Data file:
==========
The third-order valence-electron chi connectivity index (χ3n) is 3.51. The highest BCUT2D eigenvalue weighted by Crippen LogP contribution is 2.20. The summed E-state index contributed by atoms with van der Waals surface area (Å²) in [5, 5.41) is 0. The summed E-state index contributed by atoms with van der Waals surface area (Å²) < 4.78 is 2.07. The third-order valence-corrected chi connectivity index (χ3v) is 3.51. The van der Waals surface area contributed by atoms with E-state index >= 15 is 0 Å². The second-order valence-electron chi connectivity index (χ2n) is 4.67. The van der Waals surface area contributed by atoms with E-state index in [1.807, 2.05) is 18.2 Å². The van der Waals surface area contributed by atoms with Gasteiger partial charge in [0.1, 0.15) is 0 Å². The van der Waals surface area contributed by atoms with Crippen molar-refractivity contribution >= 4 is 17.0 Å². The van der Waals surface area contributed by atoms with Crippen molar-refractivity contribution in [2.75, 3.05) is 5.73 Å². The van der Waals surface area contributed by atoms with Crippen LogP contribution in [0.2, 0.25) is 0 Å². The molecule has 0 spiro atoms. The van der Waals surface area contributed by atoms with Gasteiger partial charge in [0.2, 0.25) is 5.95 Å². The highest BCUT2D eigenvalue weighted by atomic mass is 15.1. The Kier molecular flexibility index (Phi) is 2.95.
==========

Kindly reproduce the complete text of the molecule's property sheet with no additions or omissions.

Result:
The third-order valence-electron chi connectivity index (χ3n) is 3.51. The highest BCUT2D eigenvalue weighted by Crippen LogP contribution is 2.20. The summed E-state index contributed by atoms with van der Waals surface area (Å²) in [5, 5.41) is 0. The summed E-state index contributed by atoms with van der Waals surface area (Å²) < 4.78 is 2.07. The third-order valence-corrected chi connectivity index (χ3v) is 3.51. The van der Waals surface area contributed by atoms with E-state index >= 15 is 0 Å². The second-order valence-electron chi connectivity index (χ2n) is 4.67. The van der Waals surface area contributed by atoms with E-state index in [1.807, 2.05) is 18.2 Å². The van der Waals surface area contributed by atoms with Gasteiger partial charge in [0.1, 0.15) is 0 Å². The van der Waals surface area contributed by atoms with Crippen molar-refractivity contribution >= 4 is 17.0 Å². The van der Waals surface area contributed by atoms with Crippen molar-refractivity contribution in [2.75, 3.05) is 5.73 Å². The van der Waals surface area contributed by atoms with Crippen LogP contribution in [0.2, 0.25) is 0 Å². The molecule has 0 spiro atoms. The van der Waals surface area contributed by atoms with Gasteiger partial charge in [0.2, 0.25) is 5.95 Å². The highest BCUT2D eigenvalue weighted by atomic mass is 15.1. The Kier molecular flexibility index (Phi) is 2.95.